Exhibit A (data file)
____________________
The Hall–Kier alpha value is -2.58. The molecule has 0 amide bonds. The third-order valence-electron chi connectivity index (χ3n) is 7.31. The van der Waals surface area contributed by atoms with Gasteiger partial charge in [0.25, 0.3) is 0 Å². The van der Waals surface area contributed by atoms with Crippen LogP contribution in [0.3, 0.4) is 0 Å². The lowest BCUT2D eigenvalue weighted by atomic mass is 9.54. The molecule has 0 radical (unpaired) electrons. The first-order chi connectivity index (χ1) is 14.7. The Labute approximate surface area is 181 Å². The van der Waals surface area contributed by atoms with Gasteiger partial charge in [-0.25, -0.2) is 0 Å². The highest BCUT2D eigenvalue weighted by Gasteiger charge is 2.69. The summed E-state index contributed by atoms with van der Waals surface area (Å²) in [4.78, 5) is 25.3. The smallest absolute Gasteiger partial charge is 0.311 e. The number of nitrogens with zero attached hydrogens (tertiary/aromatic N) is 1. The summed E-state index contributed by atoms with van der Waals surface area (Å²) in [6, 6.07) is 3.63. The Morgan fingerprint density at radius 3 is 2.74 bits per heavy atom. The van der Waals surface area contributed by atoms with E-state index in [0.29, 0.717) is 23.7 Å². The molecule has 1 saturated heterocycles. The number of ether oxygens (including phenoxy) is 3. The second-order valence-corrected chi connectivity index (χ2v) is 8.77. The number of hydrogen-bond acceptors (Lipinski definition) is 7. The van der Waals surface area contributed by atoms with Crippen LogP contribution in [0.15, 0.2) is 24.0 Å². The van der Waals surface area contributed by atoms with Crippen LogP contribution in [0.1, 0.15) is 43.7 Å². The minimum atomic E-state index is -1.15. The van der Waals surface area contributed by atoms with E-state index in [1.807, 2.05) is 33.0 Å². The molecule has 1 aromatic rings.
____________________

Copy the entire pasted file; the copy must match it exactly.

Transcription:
The Hall–Kier alpha value is -2.58. The molecule has 0 amide bonds. The third-order valence-electron chi connectivity index (χ3n) is 7.31. The van der Waals surface area contributed by atoms with Gasteiger partial charge in [0.25, 0.3) is 0 Å². The van der Waals surface area contributed by atoms with Crippen LogP contribution in [0.3, 0.4) is 0 Å². The lowest BCUT2D eigenvalue weighted by atomic mass is 9.54. The molecule has 0 radical (unpaired) electrons. The first-order chi connectivity index (χ1) is 14.7. The Labute approximate surface area is 181 Å². The van der Waals surface area contributed by atoms with Gasteiger partial charge in [-0.25, -0.2) is 0 Å². The highest BCUT2D eigenvalue weighted by Gasteiger charge is 2.69. The summed E-state index contributed by atoms with van der Waals surface area (Å²) in [4.78, 5) is 25.3. The smallest absolute Gasteiger partial charge is 0.311 e. The number of nitrogens with zero attached hydrogens (tertiary/aromatic N) is 1. The summed E-state index contributed by atoms with van der Waals surface area (Å²) in [6, 6.07) is 3.63. The Morgan fingerprint density at radius 3 is 2.74 bits per heavy atom. The van der Waals surface area contributed by atoms with E-state index in [0.29, 0.717) is 23.7 Å². The molecule has 1 saturated heterocycles. The number of ether oxygens (including phenoxy) is 3. The second-order valence-corrected chi connectivity index (χ2v) is 8.77. The number of hydrogen-bond acceptors (Lipinski definition) is 7. The van der Waals surface area contributed by atoms with Crippen LogP contribution in [0.15, 0.2) is 24.0 Å². The van der Waals surface area contributed by atoms with Crippen LogP contribution in [0.1, 0.15) is 43.7 Å². The minimum atomic E-state index is -1.15. The van der Waals surface area contributed by atoms with E-state index in [1.807, 2.05) is 33.0 Å². The molecule has 1 aromatic rings.